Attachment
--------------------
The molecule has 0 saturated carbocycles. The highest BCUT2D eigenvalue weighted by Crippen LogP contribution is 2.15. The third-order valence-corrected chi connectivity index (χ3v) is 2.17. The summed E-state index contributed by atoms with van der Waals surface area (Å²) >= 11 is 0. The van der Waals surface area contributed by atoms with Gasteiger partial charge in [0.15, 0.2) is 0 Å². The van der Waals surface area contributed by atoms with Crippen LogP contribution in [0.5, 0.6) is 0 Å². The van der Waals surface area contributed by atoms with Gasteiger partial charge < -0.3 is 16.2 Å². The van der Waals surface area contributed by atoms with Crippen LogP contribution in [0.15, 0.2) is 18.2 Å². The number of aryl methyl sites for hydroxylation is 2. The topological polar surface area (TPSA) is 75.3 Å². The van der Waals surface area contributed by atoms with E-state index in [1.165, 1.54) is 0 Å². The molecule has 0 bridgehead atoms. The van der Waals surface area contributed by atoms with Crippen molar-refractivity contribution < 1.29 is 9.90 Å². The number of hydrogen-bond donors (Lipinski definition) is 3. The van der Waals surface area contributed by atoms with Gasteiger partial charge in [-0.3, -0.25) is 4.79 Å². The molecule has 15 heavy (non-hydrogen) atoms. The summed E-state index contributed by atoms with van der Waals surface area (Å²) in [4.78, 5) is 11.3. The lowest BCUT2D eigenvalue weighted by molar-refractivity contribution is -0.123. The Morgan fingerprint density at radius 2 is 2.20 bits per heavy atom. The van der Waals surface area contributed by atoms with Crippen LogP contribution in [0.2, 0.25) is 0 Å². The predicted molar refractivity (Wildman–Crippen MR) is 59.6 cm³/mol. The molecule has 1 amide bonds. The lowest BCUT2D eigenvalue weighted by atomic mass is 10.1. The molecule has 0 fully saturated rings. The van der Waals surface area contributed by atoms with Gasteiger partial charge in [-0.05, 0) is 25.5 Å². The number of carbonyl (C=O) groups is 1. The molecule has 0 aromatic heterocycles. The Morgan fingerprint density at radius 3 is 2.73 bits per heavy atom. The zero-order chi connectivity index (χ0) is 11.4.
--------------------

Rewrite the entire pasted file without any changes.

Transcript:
The molecule has 0 saturated carbocycles. The highest BCUT2D eigenvalue weighted by Crippen LogP contribution is 2.15. The third-order valence-corrected chi connectivity index (χ3v) is 2.17. The summed E-state index contributed by atoms with van der Waals surface area (Å²) >= 11 is 0. The van der Waals surface area contributed by atoms with Gasteiger partial charge in [0.15, 0.2) is 0 Å². The van der Waals surface area contributed by atoms with Crippen LogP contribution in [0.5, 0.6) is 0 Å². The van der Waals surface area contributed by atoms with Gasteiger partial charge < -0.3 is 16.2 Å². The van der Waals surface area contributed by atoms with Crippen LogP contribution in [0.15, 0.2) is 18.2 Å². The number of aryl methyl sites for hydroxylation is 2. The topological polar surface area (TPSA) is 75.3 Å². The van der Waals surface area contributed by atoms with E-state index in [1.165, 1.54) is 0 Å². The molecule has 0 bridgehead atoms. The van der Waals surface area contributed by atoms with Crippen molar-refractivity contribution < 1.29 is 9.90 Å². The number of hydrogen-bond donors (Lipinski definition) is 3. The van der Waals surface area contributed by atoms with Gasteiger partial charge in [-0.3, -0.25) is 4.79 Å². The molecule has 15 heavy (non-hydrogen) atoms. The summed E-state index contributed by atoms with van der Waals surface area (Å²) in [4.78, 5) is 11.3. The lowest BCUT2D eigenvalue weighted by molar-refractivity contribution is -0.123. The Morgan fingerprint density at radius 2 is 2.20 bits per heavy atom. The van der Waals surface area contributed by atoms with Crippen LogP contribution in [0.2, 0.25) is 0 Å². The predicted molar refractivity (Wildman–Crippen MR) is 59.6 cm³/mol. The molecule has 1 amide bonds. The lowest BCUT2D eigenvalue weighted by atomic mass is 10.1. The molecule has 0 fully saturated rings. The van der Waals surface area contributed by atoms with Gasteiger partial charge in [-0.05, 0) is 25.5 Å². The number of carbonyl (C=O) groups is 1. The molecule has 0 aromatic heterocycles. The Morgan fingerprint density at radius 3 is 2.73 bits per heavy atom. The zero-order chi connectivity index (χ0) is 11.4.